The effective population sizes of both species have gone through massive changes during the Quaternary most likely as a result of the notable climatic oscillations that occurred during this period. Thus, both species experienced a major bottleneck in effective population size approximately 0.6–1.0 Mya, coinciding with the beginning of the largest glaciation that took place on the Qinghai-Tibet Plateau 0.6–0.8 Mya64 (Fig. 3b). However, whereas C. duclouxiana largely recovered its former population size following this glaciation, the effective population size of C. gigantea has remained relatively unchanged since this event. During this and other glacial periods of the Quaternary, it is feasible that the distributions of the two species were brought together and exchanged genes. Thus, the results of ecological niche modeling indicated that at the time of the last glacial maximum (approximately 0.02 Mya) C. gigantea was distributed to the south of its current distribution and overlapped the distribution of C. duclouxiana (Fig. 6).

The occurrence of recent gene flow between C. gigantea and C. duclouxiana, possibly during the last glacial maximum, is supported by the results of an analysis of rare SNP sharing between these two taxa. Because rare alleles are expected, on average, to have originated only recently, they are likely to be restricted to a single population or species in the absence of recent gene flow65. In contrast, our analysis revealed that between approximately 2–5% of rare SNPs were shared between C. gigantea and northern C. duclouxiana while between 1 and 2% were shared between C. gigantea and southern C. duclouxiana. This indicates that recent gene flow between the species has occurred and was greater between C. gigantea and the northern relative to the southern form of C. duclouxiana. However, because the geographical distributions of C. gigantea and C. duclouxiana do not overlap at the current time, and according to our ecological niche model analysis have not done so after the last glacial maximum, introgression is unlikely to have occurred throughout the Holocene.

Our study has revealed a new example of introgression between two conifers in the mountainous region of the eastern Qinghai-Tibet Plateau and adjacent areas. We identified 1285 genes introgressed into northern C. duclouxiana from C. gigantea. Among these loci, 16 could be related to habitat adaptation, which were positively selected in C. gigantea and northern C. duclouxiana, but not in southern C. duclouxiana. These loci may have contributed, in turn, to the adaptation of northern C. duclouxiana to cooler and drier conditions experienced at higher latitudes and elevations. The two cypress species are currently geographically isolated from each other; however, it is likely that they have been in contact and exchanged genes at various times since they diverged from each other approximately 3.35 Mya. Evidence of recent gene flow was obtained from the sharing of rare SNPs between the two species, and may reflect an exchange of genes during the last glacial maximum when the distributions of the two species likely overlapped according to ecological niche models. The results of our study highlight the likely importance of introgression in the adaptation of species to climate change in the past, and emphasize the potential of introgressed populations for adaptation to future climate change.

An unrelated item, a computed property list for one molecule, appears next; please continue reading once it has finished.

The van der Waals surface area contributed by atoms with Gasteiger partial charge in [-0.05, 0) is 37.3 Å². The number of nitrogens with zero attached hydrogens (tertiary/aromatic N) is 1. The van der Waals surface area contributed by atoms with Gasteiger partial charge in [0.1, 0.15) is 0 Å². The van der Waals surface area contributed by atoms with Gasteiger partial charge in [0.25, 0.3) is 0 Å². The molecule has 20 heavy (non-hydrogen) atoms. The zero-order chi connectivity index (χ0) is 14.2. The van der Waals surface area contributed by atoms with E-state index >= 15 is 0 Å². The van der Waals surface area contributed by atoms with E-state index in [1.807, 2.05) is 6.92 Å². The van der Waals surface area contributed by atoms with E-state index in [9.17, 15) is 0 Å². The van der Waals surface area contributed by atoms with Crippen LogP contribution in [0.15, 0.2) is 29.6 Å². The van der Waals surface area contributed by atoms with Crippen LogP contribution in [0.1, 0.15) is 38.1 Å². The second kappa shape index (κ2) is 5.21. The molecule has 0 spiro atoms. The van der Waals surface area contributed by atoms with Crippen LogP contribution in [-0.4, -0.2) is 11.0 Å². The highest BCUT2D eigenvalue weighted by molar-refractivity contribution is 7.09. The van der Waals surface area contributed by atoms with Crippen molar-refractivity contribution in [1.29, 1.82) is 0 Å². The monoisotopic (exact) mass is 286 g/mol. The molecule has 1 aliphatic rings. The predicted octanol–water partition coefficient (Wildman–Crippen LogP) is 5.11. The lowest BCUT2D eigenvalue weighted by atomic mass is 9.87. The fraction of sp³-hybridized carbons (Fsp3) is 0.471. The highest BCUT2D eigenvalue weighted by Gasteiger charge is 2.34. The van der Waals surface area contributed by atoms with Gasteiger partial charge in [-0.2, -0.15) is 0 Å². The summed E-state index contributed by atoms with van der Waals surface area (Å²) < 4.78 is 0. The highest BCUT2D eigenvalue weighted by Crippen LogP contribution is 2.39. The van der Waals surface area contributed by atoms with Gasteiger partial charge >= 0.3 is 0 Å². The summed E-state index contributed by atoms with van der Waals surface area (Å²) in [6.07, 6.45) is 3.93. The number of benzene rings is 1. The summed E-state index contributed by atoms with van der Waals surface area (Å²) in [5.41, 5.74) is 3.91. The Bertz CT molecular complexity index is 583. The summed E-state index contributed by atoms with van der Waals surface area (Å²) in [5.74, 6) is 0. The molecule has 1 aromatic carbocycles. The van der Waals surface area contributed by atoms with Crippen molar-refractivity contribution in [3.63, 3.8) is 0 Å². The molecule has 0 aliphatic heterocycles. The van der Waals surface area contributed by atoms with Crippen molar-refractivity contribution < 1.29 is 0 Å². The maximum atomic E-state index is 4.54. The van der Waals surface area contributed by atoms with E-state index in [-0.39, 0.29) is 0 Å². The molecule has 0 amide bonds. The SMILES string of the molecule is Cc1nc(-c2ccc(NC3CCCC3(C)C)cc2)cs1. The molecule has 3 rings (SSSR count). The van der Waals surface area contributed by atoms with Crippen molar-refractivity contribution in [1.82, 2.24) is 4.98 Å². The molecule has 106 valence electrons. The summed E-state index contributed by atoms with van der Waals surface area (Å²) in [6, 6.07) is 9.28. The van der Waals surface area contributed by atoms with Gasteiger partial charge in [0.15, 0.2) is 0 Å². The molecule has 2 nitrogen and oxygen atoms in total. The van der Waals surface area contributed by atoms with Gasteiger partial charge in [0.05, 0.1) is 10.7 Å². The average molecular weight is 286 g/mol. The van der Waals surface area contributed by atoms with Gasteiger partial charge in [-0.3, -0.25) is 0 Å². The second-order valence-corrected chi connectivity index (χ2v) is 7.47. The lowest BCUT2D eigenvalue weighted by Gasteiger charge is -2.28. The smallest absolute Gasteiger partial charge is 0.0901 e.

Sample collection and mRNA sequencing

Leaf samples were collected from a total of 65 individuals comprising 30 Cupressus duclouxiana and 35 C. gigantea trees (Fig. 1a, b; Supplementary Table 1). In addition, one C. funebris, one Juniperus microsperma and nine C. chengiana trees were sampled as outgroups. Young leaves were collected during day-time between 11 a.m. to 3 p.m., frozen instantly using liquid nitrogen and transported to the laboratory. Total RNAs were isolated from each sample using TRIzol reagent (Invitrogen, Carlsbad, CA, USA) and the RNeasy Kit (Qiagen, Hilden, Germany) approach. RNAs with poly (A) tails were purified from total RNA using oligo (dT) magnetic beads before fragmenting into short sequences and synthesizing and purifying cDNAs with a PCR extraction kit (QiaQuick). RNA sequencing was performed using paired-end libraries with 300 bp insert size on an Illumina HiSeq 2000 instrument with 125 bp read length. Raw reads were filtered for downstream analyses, during which reads were removed that contained adapters, poly(N) or were of low-quality.

Transcriptome de novo assembly and annotation